Oaxaca, Mexico — Salvador Cortez Santiago is seated at edge of a large window in his colonial era home on a quiet street in the center of the city of Oaxaca, people walking by can’t help but peer in and catch a peek of the altar he has set up for Day of the Dead
Oaxaca, Mexico — Salvador Cortez Santiago is seated at edge of a large window in his colonial era home on a quiet street in the center of the city of Oaxaca, people walking by can’t help but peer in and catch a peek of the altar he has set up for Day of the Dead to commemorate his ancestors.
The altar, known as an ofrenda, is adorned with Mexican marigolds, a flower synonymous with Day of the Dead activities in Mexico, as well as photos of his departed loved ones; placed in front are the food and beverages they enjoyed in their lives. It is said that on Day of the Dead relatives who have passed can visit with their families, the flowers and offerings help them find their way home and feel welcomed.
“When I set up my altar, I remember them and if I don’t forget them they’re not lost,” Cortez told the Two Row Times. “If they live through me, they’re not gone.”
Cortez, who is 37 years-old, said that for as long as he can remember his family has been participating in the tradition, his earliest memories are of his grandmother setting up an altar to commemorate family members who had passed.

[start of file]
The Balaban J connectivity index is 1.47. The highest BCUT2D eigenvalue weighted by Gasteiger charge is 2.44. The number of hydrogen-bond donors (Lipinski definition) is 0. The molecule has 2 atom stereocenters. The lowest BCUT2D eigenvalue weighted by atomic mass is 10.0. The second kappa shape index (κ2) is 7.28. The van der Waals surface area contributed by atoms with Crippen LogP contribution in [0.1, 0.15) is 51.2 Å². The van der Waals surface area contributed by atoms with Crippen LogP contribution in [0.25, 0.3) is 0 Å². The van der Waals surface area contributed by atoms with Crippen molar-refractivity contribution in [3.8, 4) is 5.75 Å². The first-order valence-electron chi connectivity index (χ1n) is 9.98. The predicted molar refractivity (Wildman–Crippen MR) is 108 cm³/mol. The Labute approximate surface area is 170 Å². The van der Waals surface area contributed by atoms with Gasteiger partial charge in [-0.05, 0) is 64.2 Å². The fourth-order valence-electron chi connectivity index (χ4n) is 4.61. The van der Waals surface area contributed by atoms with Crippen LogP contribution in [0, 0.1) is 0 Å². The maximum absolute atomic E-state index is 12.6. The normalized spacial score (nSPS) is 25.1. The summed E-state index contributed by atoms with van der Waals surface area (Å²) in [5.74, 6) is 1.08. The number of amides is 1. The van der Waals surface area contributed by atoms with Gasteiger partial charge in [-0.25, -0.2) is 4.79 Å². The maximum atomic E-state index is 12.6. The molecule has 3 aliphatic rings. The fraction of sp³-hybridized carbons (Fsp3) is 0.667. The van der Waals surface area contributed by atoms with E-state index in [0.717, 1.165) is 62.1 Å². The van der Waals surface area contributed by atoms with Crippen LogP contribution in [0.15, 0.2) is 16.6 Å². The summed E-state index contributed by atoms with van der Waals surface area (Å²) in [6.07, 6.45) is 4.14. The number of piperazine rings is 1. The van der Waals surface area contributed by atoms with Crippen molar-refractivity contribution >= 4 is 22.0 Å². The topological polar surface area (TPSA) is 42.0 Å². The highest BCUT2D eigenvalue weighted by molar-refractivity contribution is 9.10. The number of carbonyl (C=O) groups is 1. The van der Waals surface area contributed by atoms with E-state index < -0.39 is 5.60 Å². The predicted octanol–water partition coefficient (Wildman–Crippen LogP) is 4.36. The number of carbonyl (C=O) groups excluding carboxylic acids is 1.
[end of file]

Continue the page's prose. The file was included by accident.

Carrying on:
“Over the years, my relatives have passed but the tradition continues, and I am teaching my children, because when I’m gone I’d like for my children to put an altar for me,” said Cortez.
Although Day of the Dead is an Indigenous custom that dates back to pre-Columbian times and has been observed for millennia, the influence of North American culture has made it so that many Mexican children are more interested in Halloween.
However, Day of the Dead has been experiencing a renaissance of sorts, curiously because of a sudden interest in the tradition by people in North America. It began in 2015 with the James Bond film Spectre, which opened on a scene depicting a Day of the Dead parade in Mexico City. Oddly enough, this parade was not actually observed in the city until tourism officials in Mexico – anticipating visitors seeking this parade – decided to organize it. Since then the parade has been widely embraced by locals, with hundreds of thousands turning out yearly to watch the colourful displays down Paseo de la Reforma.
The real interest in Day of the Dead, however, came as a result of the Disney film Coco. A huge commercial success, the movie’s mostly faithful depiction of the tradition helped introduce Day of the Dead to the world.
Cultural critics suggested that this “cultural appropriation” of the tradition and Disney’s profit motive would lead to a distortion of Day of the Dead but instead it led to a newfound interest by Mexican children in the tradition.
“From my point of view, it’s a good thing, the tradition is being lost among the youth, they’re more interested in Halloween, to party and drink, the essence of Day of the Dead is lost, but the movie seemed to be faithful to the Mexican tradition, it revives the traditions that I’d like my children to keep,” said Cortez.
This year on the streets of Oaxaca you were more likely to find people with their faces painted with La Calavera Catrina than wearing scary or sexy Halloween costumes.
Ofrendas and Comparsas
In the smaller towns outside the capital city, the Day of the Dead tradition never really lost its prominence.
The cemetery in the town of San Felipe del Agua is bustling with people, the graves here have been cleaned and decorated by their families and many relatives remain here at night, keeping each other and their ancestors company.
“More so than Christmas, more so than New Year, Day of the Dead is the occasion for our family to come together,” Julia Rios told the Two Row Times.